Let me clarify that I'm not calling Millennials (nor myself) victims. There are others who would say we are and I think that's a bit of an exaggeration. Rather, I see it kind of like someone else shot us in the foot, but they did it with really great intentions. We're not crippled, we're just kind of limping around with a bum leg because of this wound that didn't quite heal correctly and we're wondering when our "real life" will finally begin.

That was a realization I had recently that made me feel absolutely sick, but was also a necessary punch to the gut: I had been living as if whatever scenario I am presently in is not actually my "real" life, and that "real" life is somewhere yet ahead of me, when Josh Gaines is fulfilled and professional and healthy and creative and consistent and makes good money and has the adoration and respect of enough people to carry his ego and his bank account to the end of his life. That may sound incredibly silly--and it is, when I spell it out in such frank terms like that--but those are the things that define what I had subconsciously thought of as my ideal future. And I'm here to confess that that was utter idolatry and a dangerously distracting daydream that I, for the most part, didn't even realize I was participating in.

I say dangerous because, to paraphrase Thomas Merton, if we spend our lives pursuing success and if we only know how to be successful, we will forget how to live. This is a concept that I personally need to be reminded of on a constant basis and that I think my generation desperately needs to hear and absorb for the very fact that it is so counter-cultural to our present way of operating. My argument, in part, is that I think we are all so miserable not because we have "bad" lives in a literal sense (most of us are probably quite privileged), but because we live in a constant state of wishing for something better. It doesn't help that we're constantly seeing others on the internet who appear to be currently enjoying that kind of existence we're dreaming of. First of all, "those" people who appear to have great lives are almost surely insecure themselves and posting to social media only the best and most polished parts of what they would like you to see. They're hand-picking a curated perception of themselves to present to you. Secondly--and I think this is key--we have all become very, very talented at completely forgetting to have any gratitude or thankfulness whatsoever because we're so distracted by how much better everyone else has it (which is an illusion anyway).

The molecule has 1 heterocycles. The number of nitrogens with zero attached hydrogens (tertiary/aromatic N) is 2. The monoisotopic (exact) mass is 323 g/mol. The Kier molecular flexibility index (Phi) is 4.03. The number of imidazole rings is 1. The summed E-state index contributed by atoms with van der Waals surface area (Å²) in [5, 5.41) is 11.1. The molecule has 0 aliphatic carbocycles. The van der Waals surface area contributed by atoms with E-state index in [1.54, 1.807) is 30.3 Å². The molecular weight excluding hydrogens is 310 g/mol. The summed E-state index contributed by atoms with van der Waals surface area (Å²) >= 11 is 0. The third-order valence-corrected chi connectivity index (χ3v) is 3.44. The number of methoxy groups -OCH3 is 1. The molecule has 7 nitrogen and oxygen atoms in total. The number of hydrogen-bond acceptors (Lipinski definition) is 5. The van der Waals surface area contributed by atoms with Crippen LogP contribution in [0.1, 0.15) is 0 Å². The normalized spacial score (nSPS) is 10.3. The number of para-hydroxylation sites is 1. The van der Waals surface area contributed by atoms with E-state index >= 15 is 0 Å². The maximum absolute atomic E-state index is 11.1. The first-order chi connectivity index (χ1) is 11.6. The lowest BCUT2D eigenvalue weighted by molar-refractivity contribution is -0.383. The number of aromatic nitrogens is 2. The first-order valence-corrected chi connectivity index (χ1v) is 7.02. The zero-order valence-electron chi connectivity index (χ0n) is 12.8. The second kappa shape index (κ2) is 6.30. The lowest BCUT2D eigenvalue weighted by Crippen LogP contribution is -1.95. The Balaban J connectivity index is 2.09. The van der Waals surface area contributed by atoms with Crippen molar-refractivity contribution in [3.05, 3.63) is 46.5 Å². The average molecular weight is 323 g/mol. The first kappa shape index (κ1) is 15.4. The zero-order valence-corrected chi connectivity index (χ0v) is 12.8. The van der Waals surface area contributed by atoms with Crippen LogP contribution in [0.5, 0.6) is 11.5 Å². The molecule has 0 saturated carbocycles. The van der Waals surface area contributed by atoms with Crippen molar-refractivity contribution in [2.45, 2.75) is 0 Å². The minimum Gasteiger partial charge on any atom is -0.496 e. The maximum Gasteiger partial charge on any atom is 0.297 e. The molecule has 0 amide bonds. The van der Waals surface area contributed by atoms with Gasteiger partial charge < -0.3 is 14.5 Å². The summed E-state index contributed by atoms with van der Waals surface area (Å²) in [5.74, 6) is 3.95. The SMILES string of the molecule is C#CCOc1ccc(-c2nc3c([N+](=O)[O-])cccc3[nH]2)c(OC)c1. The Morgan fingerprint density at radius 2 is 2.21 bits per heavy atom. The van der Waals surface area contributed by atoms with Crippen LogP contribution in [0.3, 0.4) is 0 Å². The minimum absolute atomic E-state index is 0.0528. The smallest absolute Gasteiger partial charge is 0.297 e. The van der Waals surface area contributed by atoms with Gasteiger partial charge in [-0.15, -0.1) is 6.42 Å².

Millennials often voice a desire to know their "purpose" or "meaning" in life, and nobody ever seems to have landed on what precisely theirs is. Have you ever thought about a young man or woman working in a grain field in Egypt 800 years ago and considered what they might have been thinking about in regards to their "purpose" in life? Their purpose, if they even thought about it, was to gather up food so that they would not die. That's a silly example, but it communicates a larger point: for thousands of years, human's lives were slower (literally), simpler and more boiled down to the bare essentials. They ate, they slept, they hunted, they told stories to each other, they did things together. Now, it seems like the more things we add to our lives to make them (allegedly) faster, more economical, easier, more interactive and "fun," the more stressed, anxious, depressed, neurotic, discouraged, jealous, ungrateful, angry, medicated, addicted and sad we become.

To summarize this convoluted and many-faceted post which is admittedly not well organized: I think that what many of us were told by our parents was misleading, but they had the best of intentions. That, paired with many of us growing up thinking that we would be these amazing adults with successful, flourishing lives and finding out real life simply is not like that most of the time,  we've gotten more and more discouraged as time goes on, whether we've realized it or not. Then, coupled with those two things, social media came along and gave us this wonderful new way to feel as if we were sharing experiences with others, which started out cool until we figured out that we could glean heaps of false affirmation from it. We started posting things that were sure to get Likes, Comments, Retweets, Shares and other intangible, momentary dopamine rushes so that we could have a fleeting online connection with other humans and, just for a few seconds, soothe the fact that most of the time we feel so incredibly lonely, worthless, unimportant and forgettable. Heaven forbid something we post gets no attention at all, which must mean that people do see what we're doing, but they're passing right by it without a double-tap because it (and we) are of no value to them. To top this all off, by the time most of us recognized we were feeling pretty bad about all of the above, we were also old enough to legally buy alcohol or weed or go to the doctor for medication to deal with the fact that we feel so crummy all the time or go to a counselor to talk about how everything in our lives makes us feel anxious and that we're just so constantly angry and hurt.

We're a mess, people. The good part is that we're not the first generation to feel this way, and none of the above is actually "new." We just happen to have new ways in which to damage ourselves and others the same way humans have been doing for as long as we've been around.